Advertising Adam Tomes

Sell and Spin : A history of advertising

The point of advertising is to sell, Grabbing attention + selling product. Its a way of getting people to buy the product. Each day the average person sees 3000 ads every day, Manufactures spent 450 us world wide to advertise there product. They create illusions. Leo barbett created persinalites as products, eg tony the tiger. This was the beginning of branding. To much advertising is not what you want to do,


Media Saturation - When we are bombarded with adverts.... 3000 a day according to the documentary that was over 20 years ago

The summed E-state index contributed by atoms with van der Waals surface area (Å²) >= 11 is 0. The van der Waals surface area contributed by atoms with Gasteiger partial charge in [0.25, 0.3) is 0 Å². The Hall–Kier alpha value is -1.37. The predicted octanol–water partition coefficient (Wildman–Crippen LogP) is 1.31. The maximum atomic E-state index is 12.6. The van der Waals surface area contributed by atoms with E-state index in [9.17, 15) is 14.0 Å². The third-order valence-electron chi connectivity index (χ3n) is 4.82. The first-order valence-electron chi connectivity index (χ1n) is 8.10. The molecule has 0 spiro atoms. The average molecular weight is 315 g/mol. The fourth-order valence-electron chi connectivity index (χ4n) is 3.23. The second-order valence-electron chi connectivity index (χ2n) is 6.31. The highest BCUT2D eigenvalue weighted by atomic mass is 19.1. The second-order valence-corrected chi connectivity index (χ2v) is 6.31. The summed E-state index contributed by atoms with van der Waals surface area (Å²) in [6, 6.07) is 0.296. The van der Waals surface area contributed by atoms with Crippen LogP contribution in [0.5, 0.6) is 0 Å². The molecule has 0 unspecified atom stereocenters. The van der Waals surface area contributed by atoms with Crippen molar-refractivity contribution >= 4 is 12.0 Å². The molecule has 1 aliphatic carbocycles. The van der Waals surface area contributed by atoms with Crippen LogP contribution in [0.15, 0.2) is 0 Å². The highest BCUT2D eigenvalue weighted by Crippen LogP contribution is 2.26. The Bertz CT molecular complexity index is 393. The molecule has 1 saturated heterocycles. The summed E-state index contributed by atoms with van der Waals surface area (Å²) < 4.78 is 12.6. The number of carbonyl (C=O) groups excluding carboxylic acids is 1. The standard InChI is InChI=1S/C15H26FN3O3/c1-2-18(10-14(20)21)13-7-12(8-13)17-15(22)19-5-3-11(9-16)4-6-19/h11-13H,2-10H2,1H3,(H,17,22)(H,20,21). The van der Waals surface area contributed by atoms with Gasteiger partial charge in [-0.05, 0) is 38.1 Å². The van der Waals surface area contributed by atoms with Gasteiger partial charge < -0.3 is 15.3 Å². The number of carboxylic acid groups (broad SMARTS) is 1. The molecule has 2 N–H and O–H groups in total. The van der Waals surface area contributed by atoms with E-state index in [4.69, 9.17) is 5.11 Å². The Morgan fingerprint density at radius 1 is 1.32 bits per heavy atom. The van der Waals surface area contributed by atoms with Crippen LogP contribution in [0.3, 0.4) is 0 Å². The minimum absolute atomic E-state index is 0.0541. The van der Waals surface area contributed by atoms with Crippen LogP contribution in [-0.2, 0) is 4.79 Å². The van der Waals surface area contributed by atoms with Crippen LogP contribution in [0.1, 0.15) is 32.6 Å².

Branding - What a product represents (life style, personality, identity, values, qualities and looks

Objectification - The seeing and or treating a person, usually a woman, as an object. In the representation of woman.

Gender Roles - For woman roles are often limited to housewife or sex object. For men, roles are often represented as the breadwinner and being served by woman.

Dismemberment - Cropping and fragmentation of the female body in media images which encourages objections often this is the legs of parts of torso.

Female Representation - What are the links with woman

Male Represent

Metrosexual - A neologism (a made up word) to represent a changing economic trend in male shopping and representation dating from the 80s. However, as seen in the Nick Kamen ad, the use of the male body in advertising was not new.

Spornosexual, noun 2014 A neologism (a made up word with sport + porn + metrosexual). The metrosexual has passed and is evolving